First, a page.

Through November 25, 2018
Nimrud. Aleppo. Palmyra. Ebla. These ancient sites and many others in Iraq and Syria have found their way to the top of international news today, as the destruction of cultural heritage becomes both a by-product and a tactic of ongoing war.
Parts of the Museum are currently under renovation, impacting accessibility. For visitors with wheelchairs and strollers, please use the Group (Kress) Entrance for this gallery. To plan your visit, please click here.
This new exhibition, created in conjunction with the Penn Cultural Heritage Center, sheds light on the ongoing destruction of cultural heritage in the Middle East by showing what’s at stake—the rich history of the region and the diversity of its people—and what’s being done to prevent the loss of this history and cultural identity. Fascinating ancient art and artifacts from the Penn Museum’s extensive Near East collection tell stories of the cultures of Syria and Iraq through time. Contemporary artwork from Issam Kourbaj, a Syrian artist based in Cambridge, UK, provides an art intervention—a modern-day response to the artifacts and themes. The exhibition features the important work being done by the University of Pennsylvania and Smithsonian Institution in conjunction with individuals and groups in the Middle East to help combat the loss of irreplaceable cultural heritage.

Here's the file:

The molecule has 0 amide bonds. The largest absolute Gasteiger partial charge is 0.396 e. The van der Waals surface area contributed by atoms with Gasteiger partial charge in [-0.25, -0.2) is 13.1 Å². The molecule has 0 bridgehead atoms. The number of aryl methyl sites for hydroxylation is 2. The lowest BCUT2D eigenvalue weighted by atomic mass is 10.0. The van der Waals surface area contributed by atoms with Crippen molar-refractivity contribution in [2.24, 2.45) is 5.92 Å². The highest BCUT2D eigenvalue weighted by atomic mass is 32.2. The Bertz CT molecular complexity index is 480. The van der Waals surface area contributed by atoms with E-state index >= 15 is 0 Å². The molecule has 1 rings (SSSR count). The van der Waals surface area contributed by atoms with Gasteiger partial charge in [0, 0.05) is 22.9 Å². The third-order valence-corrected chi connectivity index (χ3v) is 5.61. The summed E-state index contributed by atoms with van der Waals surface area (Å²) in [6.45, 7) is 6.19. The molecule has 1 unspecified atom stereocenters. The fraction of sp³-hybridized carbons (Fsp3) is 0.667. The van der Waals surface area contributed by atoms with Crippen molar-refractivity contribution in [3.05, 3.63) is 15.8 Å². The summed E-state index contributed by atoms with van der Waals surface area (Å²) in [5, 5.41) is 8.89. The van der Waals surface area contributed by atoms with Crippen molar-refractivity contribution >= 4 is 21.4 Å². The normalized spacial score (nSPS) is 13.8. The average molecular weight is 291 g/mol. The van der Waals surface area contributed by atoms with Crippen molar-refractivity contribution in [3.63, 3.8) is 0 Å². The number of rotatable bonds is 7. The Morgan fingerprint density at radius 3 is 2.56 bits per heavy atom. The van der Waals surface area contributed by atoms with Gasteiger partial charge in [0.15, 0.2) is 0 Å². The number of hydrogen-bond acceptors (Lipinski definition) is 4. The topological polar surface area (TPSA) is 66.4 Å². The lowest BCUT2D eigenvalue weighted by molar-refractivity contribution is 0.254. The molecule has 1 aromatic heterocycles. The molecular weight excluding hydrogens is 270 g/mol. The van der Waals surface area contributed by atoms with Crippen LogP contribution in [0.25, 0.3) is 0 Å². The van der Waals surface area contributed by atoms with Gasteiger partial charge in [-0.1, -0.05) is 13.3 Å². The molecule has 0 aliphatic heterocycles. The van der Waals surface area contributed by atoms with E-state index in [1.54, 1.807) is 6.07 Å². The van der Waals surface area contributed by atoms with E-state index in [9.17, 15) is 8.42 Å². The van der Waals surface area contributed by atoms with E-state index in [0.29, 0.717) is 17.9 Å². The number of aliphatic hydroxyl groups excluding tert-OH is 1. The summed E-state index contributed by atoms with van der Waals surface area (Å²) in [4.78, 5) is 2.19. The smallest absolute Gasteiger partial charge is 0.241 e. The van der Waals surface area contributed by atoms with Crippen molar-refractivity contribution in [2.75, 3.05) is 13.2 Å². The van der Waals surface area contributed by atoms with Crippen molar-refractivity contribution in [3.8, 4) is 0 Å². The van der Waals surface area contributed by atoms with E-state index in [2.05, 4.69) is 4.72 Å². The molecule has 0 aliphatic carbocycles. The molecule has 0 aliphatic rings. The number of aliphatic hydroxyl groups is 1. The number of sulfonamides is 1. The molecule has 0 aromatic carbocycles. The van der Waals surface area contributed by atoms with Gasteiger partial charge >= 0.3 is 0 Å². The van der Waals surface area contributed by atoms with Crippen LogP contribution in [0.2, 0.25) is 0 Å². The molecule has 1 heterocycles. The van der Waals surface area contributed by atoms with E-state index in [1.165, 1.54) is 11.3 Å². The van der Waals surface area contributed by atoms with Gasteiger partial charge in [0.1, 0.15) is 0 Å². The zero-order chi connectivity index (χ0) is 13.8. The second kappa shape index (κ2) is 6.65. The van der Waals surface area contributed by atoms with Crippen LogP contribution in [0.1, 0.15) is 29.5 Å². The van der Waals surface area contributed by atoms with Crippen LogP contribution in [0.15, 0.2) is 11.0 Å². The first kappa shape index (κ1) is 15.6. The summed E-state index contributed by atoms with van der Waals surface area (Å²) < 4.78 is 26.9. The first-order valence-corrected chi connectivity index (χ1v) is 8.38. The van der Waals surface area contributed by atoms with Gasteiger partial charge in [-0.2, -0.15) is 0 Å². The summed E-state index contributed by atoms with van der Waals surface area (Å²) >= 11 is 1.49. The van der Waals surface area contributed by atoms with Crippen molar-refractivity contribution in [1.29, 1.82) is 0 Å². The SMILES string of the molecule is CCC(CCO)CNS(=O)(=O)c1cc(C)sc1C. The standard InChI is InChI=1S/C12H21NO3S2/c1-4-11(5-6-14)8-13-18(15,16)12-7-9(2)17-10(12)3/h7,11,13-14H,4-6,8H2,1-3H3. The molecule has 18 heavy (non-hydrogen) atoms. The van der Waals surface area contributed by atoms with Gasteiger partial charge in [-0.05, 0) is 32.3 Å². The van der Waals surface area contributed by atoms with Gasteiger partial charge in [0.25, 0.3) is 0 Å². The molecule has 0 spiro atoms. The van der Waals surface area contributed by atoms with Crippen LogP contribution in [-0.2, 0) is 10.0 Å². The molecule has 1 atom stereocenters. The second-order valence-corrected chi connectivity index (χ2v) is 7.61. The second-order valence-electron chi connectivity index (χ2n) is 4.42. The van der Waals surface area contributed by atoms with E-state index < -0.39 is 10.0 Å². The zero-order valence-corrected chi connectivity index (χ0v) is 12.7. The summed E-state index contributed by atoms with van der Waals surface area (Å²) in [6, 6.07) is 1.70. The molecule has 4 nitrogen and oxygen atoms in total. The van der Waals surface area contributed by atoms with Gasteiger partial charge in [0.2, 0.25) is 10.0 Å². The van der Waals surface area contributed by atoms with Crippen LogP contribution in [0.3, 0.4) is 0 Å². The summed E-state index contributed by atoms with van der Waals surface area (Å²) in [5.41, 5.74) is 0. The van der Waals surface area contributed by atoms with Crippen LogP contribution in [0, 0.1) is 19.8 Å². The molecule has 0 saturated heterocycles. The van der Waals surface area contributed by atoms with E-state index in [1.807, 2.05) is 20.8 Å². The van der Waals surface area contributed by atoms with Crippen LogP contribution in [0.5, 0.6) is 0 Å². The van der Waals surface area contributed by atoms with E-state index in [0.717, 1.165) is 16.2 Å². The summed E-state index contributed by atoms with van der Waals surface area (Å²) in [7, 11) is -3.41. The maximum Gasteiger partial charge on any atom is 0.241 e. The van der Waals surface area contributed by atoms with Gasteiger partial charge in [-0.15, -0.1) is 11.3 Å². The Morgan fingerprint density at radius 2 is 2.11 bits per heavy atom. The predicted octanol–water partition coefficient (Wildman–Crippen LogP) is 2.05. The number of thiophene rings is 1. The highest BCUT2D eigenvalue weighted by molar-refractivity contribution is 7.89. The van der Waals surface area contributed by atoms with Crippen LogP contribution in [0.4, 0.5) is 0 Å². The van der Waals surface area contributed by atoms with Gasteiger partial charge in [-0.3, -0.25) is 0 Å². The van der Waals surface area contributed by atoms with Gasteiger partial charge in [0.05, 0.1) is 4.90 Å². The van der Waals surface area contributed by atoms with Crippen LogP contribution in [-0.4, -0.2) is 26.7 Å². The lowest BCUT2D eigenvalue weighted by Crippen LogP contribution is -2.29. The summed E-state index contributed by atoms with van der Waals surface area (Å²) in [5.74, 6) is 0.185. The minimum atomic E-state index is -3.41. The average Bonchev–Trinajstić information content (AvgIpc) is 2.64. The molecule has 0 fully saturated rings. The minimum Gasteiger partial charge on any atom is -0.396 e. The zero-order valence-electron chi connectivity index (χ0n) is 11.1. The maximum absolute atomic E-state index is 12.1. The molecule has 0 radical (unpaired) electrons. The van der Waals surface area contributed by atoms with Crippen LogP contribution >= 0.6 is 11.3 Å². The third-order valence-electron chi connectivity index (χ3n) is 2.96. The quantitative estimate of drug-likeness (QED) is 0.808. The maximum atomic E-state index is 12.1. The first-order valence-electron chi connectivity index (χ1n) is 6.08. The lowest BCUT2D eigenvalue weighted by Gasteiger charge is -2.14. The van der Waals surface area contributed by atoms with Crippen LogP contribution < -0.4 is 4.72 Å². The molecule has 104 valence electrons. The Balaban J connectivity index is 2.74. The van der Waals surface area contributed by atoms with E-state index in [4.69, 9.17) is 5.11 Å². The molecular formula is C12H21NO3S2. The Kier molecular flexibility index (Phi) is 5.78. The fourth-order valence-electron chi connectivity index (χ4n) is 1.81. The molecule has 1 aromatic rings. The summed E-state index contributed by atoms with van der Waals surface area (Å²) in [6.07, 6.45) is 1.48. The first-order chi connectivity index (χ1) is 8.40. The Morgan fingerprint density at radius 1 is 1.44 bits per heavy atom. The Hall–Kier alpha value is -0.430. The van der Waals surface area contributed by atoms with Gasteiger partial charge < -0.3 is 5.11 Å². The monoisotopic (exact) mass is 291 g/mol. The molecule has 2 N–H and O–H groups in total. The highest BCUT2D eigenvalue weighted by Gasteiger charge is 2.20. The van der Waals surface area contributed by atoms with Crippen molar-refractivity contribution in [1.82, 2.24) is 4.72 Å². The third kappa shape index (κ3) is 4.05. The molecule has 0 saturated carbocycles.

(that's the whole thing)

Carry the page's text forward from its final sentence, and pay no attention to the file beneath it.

Cultures in the Crossfire: Stories From Syria and Iraq is made possible with support from Frederick J. Manning, W69, and the Manning Family; the Susan Drossman Sokoloff and Adam D. Sokoloff Exhibitions Fund; and the Andrew W. Mellon Foundation.
In Cultures in the Crossfire you will discover:
Contemporary art juxtaposed with ancient artifacts
Early reliefs with evidence they were once painted
The important connection between Middle Eastern identity and religion
The importance of family in Syrian and Iraqi culture